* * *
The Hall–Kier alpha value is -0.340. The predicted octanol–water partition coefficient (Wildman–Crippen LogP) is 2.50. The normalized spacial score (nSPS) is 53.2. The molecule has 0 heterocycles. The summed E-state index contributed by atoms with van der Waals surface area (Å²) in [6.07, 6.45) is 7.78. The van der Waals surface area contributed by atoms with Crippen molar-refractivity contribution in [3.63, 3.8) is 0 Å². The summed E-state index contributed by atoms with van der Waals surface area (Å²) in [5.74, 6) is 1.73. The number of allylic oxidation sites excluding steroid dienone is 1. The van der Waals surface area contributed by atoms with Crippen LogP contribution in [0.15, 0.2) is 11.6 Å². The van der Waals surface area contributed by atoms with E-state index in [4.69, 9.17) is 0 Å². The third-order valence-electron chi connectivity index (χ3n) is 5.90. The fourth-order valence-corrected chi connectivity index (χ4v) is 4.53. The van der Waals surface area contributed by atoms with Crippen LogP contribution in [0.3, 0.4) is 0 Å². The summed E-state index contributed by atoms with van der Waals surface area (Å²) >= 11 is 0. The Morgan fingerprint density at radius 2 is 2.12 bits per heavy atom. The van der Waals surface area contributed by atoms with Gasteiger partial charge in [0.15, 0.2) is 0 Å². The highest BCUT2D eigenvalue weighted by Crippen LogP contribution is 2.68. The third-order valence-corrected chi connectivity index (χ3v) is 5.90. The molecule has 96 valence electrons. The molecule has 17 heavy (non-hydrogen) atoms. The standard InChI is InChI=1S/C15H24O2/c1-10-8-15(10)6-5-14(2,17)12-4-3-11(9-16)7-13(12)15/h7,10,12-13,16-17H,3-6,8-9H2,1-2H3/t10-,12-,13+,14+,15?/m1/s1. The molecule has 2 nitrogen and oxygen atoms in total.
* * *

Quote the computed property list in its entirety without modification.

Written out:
The Hall–Kier alpha value is -0.340. The predicted octanol–water partition coefficient (Wildman–Crippen LogP) is 2.50. The normalized spacial score (nSPS) is 53.2. The molecule has 0 heterocycles. The summed E-state index contributed by atoms with van der Waals surface area (Å²) in [6.07, 6.45) is 7.78. The van der Waals surface area contributed by atoms with Crippen molar-refractivity contribution in [3.63, 3.8) is 0 Å². The summed E-state index contributed by atoms with van der Waals surface area (Å²) in [5.74, 6) is 1.73. The number of allylic oxidation sites excluding steroid dienone is 1. The van der Waals surface area contributed by atoms with Crippen LogP contribution in [0.15, 0.2) is 11.6 Å². The van der Waals surface area contributed by atoms with E-state index in [4.69, 9.17) is 0 Å². The third-order valence-electron chi connectivity index (χ3n) is 5.90. The fourth-order valence-corrected chi connectivity index (χ4v) is 4.53. The van der Waals surface area contributed by atoms with Crippen LogP contribution in [0.3, 0.4) is 0 Å². The summed E-state index contributed by atoms with van der Waals surface area (Å²) >= 11 is 0. The Morgan fingerprint density at radius 2 is 2.12 bits per heavy atom. The van der Waals surface area contributed by atoms with Gasteiger partial charge in [0.15, 0.2) is 0 Å². The highest BCUT2D eigenvalue weighted by Crippen LogP contribution is 2.68. The third-order valence-corrected chi connectivity index (χ3v) is 5.90. The molecule has 96 valence electrons. The molecule has 17 heavy (non-hydrogen) atoms. The standard InChI is InChI=1S/C15H24O2/c1-10-8-15(10)6-5-14(2,17)12-4-3-11(9-16)7-13(12)15/h7,10,12-13,16-17H,3-6,8-9H2,1-2H3/t10-,12-,13+,14+,15?/m1/s1. The molecule has 2 nitrogen and oxygen atoms in total.